J.T. Barrett gives Buckeyes best chance at repeating title

Gordon McGuinness compares the quarterback's play to his 2014 season, and breaks down exactly why he's the right choice under center for Ohio State.

| 2 years ago
(AP Photo/Bradley Leeb)

(AP Photo/Bradley Leeb)

J.T. Barrett gives Buckeyes best chance at repeating title

With a solid performance on Saturday night, quarterback J.T. Barrett (+4.6) continued to strengthen his grip on the Ohio State quarterback job, proving that he gives them the best chance of repeating as national champions. He’s graded positively in each of the past four games, while continuing to make plays on the ground. He’s clearly the better option over Cardale Jones for the Buckeyes, but how does he compare to his impressive season in 2014?

As the starter for most of the year before getting injured, Barrett was prolific on the ground. Rushing for 1,100 yards and forcing 39 missed tackles as he did. He was second on the team in missed tackles forced to Ezekiel Elliott who forced 41 missed tackles, but did so on 125 more carries. What made Barrett so dangerous was that he was a danger to create a big play from anywhere. He scored three touchdowns, forced 12 missed tackles and rushed for 324 yards on quarterback scrambles, but had a long run of 10 yards or more off every point of attack on designed runs, with the exception of off right tackle.

This season he has seen much less of the field, but has already rushed for 403 yards, with eight touchdowns and nine missed tackles forced. Once again he’s doing it in a few different ways, and while he is dangerous as a scrambler, his longest run of the year so far went for 40 yards off left end. Most important is how he meshes with running back Ezekiel Elliott, with the two forming a formidable duo in the backfield. That’s partly to do with how good Elliot is as a blocker too, with the star running back leading the way on most of those wide runs.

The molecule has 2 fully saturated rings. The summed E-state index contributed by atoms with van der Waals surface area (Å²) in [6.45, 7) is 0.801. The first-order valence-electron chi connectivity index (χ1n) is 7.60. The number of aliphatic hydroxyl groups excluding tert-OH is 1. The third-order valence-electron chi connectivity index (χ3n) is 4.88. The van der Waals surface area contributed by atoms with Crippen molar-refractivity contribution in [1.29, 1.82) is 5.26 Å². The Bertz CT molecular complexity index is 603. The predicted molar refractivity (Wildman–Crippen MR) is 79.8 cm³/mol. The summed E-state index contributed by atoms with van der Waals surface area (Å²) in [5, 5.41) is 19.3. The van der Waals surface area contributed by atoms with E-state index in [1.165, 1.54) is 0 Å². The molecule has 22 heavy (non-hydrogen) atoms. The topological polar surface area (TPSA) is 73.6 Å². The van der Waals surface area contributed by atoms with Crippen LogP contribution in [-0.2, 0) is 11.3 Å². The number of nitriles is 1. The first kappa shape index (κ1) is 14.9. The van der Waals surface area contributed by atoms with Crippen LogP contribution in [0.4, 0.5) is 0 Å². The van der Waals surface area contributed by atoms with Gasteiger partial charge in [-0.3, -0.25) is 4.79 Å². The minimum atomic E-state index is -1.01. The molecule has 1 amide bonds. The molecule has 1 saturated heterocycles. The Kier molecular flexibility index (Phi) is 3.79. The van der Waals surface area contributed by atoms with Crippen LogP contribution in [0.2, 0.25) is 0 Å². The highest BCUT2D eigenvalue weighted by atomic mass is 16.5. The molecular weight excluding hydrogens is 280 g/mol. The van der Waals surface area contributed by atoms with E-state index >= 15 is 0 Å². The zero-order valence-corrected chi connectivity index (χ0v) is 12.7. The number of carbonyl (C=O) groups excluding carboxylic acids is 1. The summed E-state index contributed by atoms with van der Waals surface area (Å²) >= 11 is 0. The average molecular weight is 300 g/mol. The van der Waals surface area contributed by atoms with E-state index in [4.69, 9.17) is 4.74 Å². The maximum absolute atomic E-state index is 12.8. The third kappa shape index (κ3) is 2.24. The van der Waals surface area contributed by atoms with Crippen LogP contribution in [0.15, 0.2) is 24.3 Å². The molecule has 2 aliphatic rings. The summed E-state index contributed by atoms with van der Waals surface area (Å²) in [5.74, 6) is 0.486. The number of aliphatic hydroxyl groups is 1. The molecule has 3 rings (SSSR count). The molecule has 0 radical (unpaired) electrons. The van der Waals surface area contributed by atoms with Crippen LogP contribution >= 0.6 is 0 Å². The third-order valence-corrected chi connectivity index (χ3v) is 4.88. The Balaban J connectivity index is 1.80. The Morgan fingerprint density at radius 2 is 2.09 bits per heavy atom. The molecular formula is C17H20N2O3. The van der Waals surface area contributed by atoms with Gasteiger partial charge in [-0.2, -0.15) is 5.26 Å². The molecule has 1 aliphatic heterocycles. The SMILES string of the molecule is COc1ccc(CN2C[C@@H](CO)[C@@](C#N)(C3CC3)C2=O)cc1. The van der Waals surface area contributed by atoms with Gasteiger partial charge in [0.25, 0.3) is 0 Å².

As a passer in 2014, he was solid if unspectacular. His raw numbers, 34 touchdowns to just 10 interceptions, jump out, but he was also buoyed by having a wide receiver like Devin Smith, who was able to locate the deep ball better than any wide receiver in the nation last year. That definitely helped with the deep passing game, with Barrett throwing nine touchdowns to four interceptions on passes of 20 yards or more downfield.

Since takings the reigns again this year, Barrett has been fairly similar as a passer. Despite not having the same standout deep threat that he had in Smith, he has still been efficient on those deep throws, with four touchdowns and two interceptions so far. So with Barrett performing at a similar level as last year, the Buckeyes are once again in perfect position to win it all.

| Analyst, Lead Special Teams Analyst

Gordon has worked at PFF since 2011, and now heads up the company’s special teams analysis processes. His work in-season focuses on college football, while he is also heavily involved in PFF’s NFL draft coverage.

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